These are reasonably entertaining stories; I'd say that at 100 minute apiece they're a little on the over-long side, but for fans of British mysteries, it's a reasonable offering.


Midsomer Murders: Set Five is a five-DVD set. Each episode is on its own DVD, packaged in an individual keepcase inside a glossy paperboard slipcase.


The episodes in Set 5 appear in their original aspect ratio, which is 1.66:1. Viewers will be excused if they think it looks an awful lot like a 1.33:1 image, though, since the letterboxing is minimal (just a thin black bar at the bottom of the screen), but it's good to know that the episodes do appear in their intended presentation. Overall, these episodes look reasonably good. Colors are bright and lively, and contrast is handled adequately. There's some edge enhancement in the image, and we get the occasional shimmer, along with a scattering of print speckles. Overall, the picture looks a bit on the soft side, but it's acceptable.


The Dolby 2.0 soundtrack is adequate, but definitely not lively. The dialogue is acceptably distinct from the rest of the track, but it does tend to sound rather flat.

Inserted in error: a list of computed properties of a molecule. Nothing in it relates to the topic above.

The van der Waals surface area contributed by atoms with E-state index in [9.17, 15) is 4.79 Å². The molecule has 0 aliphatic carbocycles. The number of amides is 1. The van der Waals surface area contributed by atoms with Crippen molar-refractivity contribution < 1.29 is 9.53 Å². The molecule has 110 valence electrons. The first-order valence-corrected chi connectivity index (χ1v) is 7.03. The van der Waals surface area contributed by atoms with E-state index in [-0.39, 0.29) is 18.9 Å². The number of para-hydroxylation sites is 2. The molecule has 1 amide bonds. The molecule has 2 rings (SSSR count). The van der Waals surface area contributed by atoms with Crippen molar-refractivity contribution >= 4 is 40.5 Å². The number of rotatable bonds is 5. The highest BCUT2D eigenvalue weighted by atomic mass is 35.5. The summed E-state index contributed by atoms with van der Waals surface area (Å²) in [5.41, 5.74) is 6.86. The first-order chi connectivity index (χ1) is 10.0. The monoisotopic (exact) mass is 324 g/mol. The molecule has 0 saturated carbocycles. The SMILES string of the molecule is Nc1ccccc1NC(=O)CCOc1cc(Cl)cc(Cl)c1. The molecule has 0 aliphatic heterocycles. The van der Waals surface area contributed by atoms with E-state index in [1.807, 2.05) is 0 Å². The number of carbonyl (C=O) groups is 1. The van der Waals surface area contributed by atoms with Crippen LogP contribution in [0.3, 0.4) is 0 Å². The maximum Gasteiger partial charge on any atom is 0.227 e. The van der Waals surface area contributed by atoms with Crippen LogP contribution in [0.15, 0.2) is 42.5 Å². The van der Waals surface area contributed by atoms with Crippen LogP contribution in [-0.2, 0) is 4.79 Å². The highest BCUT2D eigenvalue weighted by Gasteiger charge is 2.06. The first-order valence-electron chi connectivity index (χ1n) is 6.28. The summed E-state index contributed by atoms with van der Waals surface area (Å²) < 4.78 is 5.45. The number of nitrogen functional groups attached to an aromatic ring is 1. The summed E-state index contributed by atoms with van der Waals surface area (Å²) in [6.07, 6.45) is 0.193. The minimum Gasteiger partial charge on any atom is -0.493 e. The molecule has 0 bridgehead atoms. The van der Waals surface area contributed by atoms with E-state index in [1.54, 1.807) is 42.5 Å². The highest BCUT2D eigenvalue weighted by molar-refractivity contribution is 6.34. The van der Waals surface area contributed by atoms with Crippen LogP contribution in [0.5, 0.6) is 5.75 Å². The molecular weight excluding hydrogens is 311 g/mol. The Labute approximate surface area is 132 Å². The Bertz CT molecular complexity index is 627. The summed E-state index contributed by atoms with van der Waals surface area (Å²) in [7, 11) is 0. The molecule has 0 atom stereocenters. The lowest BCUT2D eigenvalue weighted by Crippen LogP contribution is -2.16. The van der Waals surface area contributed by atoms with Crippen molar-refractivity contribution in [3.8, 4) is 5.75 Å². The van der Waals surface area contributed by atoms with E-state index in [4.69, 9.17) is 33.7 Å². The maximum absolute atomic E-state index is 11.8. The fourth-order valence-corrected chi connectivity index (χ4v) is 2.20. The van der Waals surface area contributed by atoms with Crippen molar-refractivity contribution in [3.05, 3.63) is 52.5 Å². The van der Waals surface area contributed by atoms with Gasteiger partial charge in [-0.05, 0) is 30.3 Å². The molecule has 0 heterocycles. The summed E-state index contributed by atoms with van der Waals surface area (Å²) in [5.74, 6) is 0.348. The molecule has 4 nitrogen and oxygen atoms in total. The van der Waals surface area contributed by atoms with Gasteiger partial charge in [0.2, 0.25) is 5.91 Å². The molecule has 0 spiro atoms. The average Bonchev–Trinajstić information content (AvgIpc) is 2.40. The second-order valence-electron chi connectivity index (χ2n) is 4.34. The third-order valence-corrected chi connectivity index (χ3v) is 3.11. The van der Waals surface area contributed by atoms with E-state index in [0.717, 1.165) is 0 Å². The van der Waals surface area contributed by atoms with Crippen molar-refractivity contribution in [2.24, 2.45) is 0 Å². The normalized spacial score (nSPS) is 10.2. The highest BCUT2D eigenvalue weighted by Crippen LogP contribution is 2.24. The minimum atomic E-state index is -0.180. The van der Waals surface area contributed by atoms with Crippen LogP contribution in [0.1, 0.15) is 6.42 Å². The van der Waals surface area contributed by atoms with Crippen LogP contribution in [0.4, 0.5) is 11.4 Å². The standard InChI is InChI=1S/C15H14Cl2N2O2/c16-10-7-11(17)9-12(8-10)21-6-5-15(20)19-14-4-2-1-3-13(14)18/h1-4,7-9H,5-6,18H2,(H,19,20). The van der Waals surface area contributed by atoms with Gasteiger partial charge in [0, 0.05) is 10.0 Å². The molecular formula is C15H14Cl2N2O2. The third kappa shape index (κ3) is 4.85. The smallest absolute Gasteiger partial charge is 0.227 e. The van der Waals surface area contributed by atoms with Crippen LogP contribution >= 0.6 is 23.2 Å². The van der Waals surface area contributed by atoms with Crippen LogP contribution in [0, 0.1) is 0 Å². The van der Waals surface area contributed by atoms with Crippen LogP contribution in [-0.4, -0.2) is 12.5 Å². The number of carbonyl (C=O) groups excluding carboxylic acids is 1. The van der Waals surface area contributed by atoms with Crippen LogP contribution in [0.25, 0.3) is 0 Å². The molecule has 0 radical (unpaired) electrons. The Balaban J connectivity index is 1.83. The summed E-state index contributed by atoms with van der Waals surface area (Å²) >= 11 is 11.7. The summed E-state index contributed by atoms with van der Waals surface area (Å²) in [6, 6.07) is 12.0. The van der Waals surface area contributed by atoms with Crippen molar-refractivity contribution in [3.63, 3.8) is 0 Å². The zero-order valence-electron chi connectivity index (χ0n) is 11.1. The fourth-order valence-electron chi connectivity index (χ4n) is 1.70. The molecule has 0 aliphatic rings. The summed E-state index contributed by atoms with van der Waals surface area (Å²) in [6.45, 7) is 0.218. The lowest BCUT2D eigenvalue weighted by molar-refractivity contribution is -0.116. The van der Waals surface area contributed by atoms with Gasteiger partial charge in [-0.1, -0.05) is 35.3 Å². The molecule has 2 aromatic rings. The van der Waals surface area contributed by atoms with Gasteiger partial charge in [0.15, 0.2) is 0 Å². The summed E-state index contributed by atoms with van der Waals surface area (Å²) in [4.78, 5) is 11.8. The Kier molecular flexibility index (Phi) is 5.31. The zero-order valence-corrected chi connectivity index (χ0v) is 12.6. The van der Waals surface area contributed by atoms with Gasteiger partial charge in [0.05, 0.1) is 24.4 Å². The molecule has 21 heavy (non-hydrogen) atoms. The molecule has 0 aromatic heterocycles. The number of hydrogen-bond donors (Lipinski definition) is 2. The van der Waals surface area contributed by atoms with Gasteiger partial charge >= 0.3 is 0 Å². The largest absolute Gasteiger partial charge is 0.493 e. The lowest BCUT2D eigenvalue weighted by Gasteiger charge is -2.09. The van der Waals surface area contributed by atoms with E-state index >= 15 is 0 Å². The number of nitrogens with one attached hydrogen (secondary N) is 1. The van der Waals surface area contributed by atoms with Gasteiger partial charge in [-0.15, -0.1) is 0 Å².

Along with a brief "production notes" section and a text biography of author Caroline Graham on the first DVD, all the DVDs have the same minimal selection of special features: a map of Midsomer County and cast filmographies.

Final thoughts

Midsomer Murders: Set Five is a reasonably solid choice for viewers who are particularly fond of British mysteries set in the modern day. I'm not completely sold on the series, but this set's episodes offer a decent variety of plots and feels relatively fresh. Since this set actually contains the pilot and complete first season of the show, it's the best spot for interested new viewers to start, and of course fans of the show will want to pick it up for their collections. (Of course, they'll be faced with the sticky question of "where to put it on the shelf"... in numerical order or chronological order? Difficult, difficult.) In any case, I'll give it a mild "recommended."